03-26 glass 3D printed MIT

[Image above] There have been multiple developments in glass 3D printing methods since MIT debuted its prototypes from project G3DP in 2015. Credit: Chikara Inamura, MIT News Office

Though additive manufacturing (AM) is still pitched as the up-and-coming technology in contrast to traditional subtractive manufacturing techniques, certain forms of AM—particularly metal AM—are fast approaching mainstream. Yet other forms of AM are far from reaching industrial capacity.

Especially glass AM.

Two common AM methods, fused filament fabrication and selective laser sintering, both rely on melting the starting material so it can be molded into a desired form. For polymers, only a couple hundred degrees Celsius are required to initiate material melt. But for glass, you need temperatures well over a thousand degrees Celsius for melting to take place.

In 2015, we reported on some of the first groups to premier 3D-glass-printing technologies. In the almost four years since then, what new advances have been made in glass 3D printing?

From powder to molten glass

Prior to 2015, some groups found success 3D printing using glass powders. In these powder-based systems, an inkjet printer deposits droplets of binder solution on a thin layer of powder, and the binder and powder react to bind particles together and create a 3D object.

Then in 2015, a startup 3D printing company based in Israel called Micron3DP developed a system for 3D printing molten glass. Using a process similar to conventional fused filament fabrication techniques—except much hotter—Micron3DP created 3D objects using two types of glass: soda lime and borosilicate.

Not long after Micron3DP’s announcement, scientists from the Massachusetts Institute of Technology’s Mediated Matter group and MIT Glass Lab announced they too developed a method to heat glass to high temperatures and then 3D print the molten glass. Their project, called G3DP (Glass 3D Printing), used printed glass as both art and science.

Advances in 2017

2017 saw both Micron3DP and MIT improve on their 2015 technologies. First, in March, Micron3DP completed installation of its first fully operational high-resolution glass 3D printers inside its Kfar-Saba facility—and subsequently began negotiations for external beta testing. Then, in April, MIT demonstrated the results of G3DP2, its second glass 3D printing project, during Milan Design Week.

Yet despite the novelty of successfully 3D printing molten glass, this method of 3D printing has drawbacks—particularly poor resolution. Artistic expressions such as vases and bowls may not suffer from lack of precision, but high-tech applications requiring precise microstructures will.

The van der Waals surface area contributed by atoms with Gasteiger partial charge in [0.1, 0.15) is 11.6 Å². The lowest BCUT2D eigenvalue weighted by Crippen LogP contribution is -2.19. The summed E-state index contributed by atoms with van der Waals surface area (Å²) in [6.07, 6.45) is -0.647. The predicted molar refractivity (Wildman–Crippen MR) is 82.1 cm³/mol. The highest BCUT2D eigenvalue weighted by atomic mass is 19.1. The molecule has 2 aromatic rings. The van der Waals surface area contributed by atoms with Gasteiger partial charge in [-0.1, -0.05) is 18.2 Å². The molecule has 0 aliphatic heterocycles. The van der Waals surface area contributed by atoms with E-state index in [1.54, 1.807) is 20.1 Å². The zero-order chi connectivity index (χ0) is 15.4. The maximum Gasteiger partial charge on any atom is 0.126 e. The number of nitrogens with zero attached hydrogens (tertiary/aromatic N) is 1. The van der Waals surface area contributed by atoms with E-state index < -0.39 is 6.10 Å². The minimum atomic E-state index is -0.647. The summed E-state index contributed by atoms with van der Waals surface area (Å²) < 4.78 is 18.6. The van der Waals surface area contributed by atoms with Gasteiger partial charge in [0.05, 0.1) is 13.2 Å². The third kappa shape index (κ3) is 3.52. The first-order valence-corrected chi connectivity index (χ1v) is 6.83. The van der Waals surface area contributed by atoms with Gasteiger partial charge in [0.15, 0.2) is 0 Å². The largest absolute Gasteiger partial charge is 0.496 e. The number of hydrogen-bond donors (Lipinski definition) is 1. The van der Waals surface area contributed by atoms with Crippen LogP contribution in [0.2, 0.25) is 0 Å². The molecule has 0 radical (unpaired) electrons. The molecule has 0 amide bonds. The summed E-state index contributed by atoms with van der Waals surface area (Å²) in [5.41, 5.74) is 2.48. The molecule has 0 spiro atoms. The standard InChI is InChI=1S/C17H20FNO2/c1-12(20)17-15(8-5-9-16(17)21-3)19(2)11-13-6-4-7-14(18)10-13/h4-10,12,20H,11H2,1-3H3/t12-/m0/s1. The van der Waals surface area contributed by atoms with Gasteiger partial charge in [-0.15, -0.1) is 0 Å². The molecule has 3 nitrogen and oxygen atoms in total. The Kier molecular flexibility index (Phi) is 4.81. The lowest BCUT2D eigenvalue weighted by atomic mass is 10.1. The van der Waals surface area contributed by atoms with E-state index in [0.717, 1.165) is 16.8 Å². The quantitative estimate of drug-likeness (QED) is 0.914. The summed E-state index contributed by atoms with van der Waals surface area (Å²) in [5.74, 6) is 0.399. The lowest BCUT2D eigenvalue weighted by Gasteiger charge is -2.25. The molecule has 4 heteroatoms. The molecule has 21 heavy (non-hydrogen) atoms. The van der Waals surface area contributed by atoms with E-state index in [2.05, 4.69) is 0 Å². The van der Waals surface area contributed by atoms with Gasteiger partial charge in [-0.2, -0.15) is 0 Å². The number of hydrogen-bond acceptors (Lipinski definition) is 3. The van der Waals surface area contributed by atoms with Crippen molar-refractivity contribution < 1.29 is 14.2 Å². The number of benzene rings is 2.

Fortunately, 2017 was not limited to molten glass 3D printing advancements. Two separate groups in Germany and the United States debuted alternative glass 3D printing methods, each featuring a different technique.

Hungry for a pretzel? You may not want to take a bite out of this one—it is made from glass, using a stereolithography technique developed at the Karlsruhe Institute of Technology in Germany. Credit: Karslruhe Institute of Technology

The German group from Karlsruhe Institute of Technology used a stereolithography process to create intricate glass objects. In stereolithography, light is used to selectively harden liquid materials into solid parts, layer by layer. The team applied the stereolithography process to a special ink containing glass nanopowder suspended in a photocurable polymer, and then they fired the piece at 1,300ºC to burn off the polymer and densify the glass.

In the U.S., researchers at Lawrence Livermore National Laboratory, University of Minnesota, and Oklahoma State University also used a special ink to 3D print glass, but instead of stereolithography, their method relied on a direct ink writing process to print 3D objects at room temperature.

Where we are now

Since 2017, some groups have discontinued their work, while others—and new ones—have continued to advance glass 3D printing processes.

Micron3DP is no longer actively developing glass 3D printing, instead focusing on metal AM. In a 3D Printing Media Network interview with Micron3DP’s CTO Eran Galor, he explains that building a market for 3D-printed glass is more difficult than developing the technology. Until a suitable market emerges, “[w]e will not continue to actively develop [3D-printed glass],” Galor says.

Though industry may build according to market demand, academics are not always similarly constrained. The MIT team has continued to improve its G3DP2 system and recently published a paper describing the advancements.

On the other side of the world, another group is preparing to enter the game. Nick Birbilis and Darren Feenstra, professor and Ph.D. candidate, respectively, at Monash University in Australia, founded their company, Maple Glass Printing, as an outlet through which to file their provisional patent and seek industry partners to commercialize their glass 3D printer. Unique to their system is an emphasis on reducing glass waste, and Birbilis and Feenstra worked to specifically design a system that can handle mixed glass.

As the AM market continues to develop and as other forms of AM take off, advancements in glass 3D printing are bound to progress—and we’ll keep you informed about new developments along the way!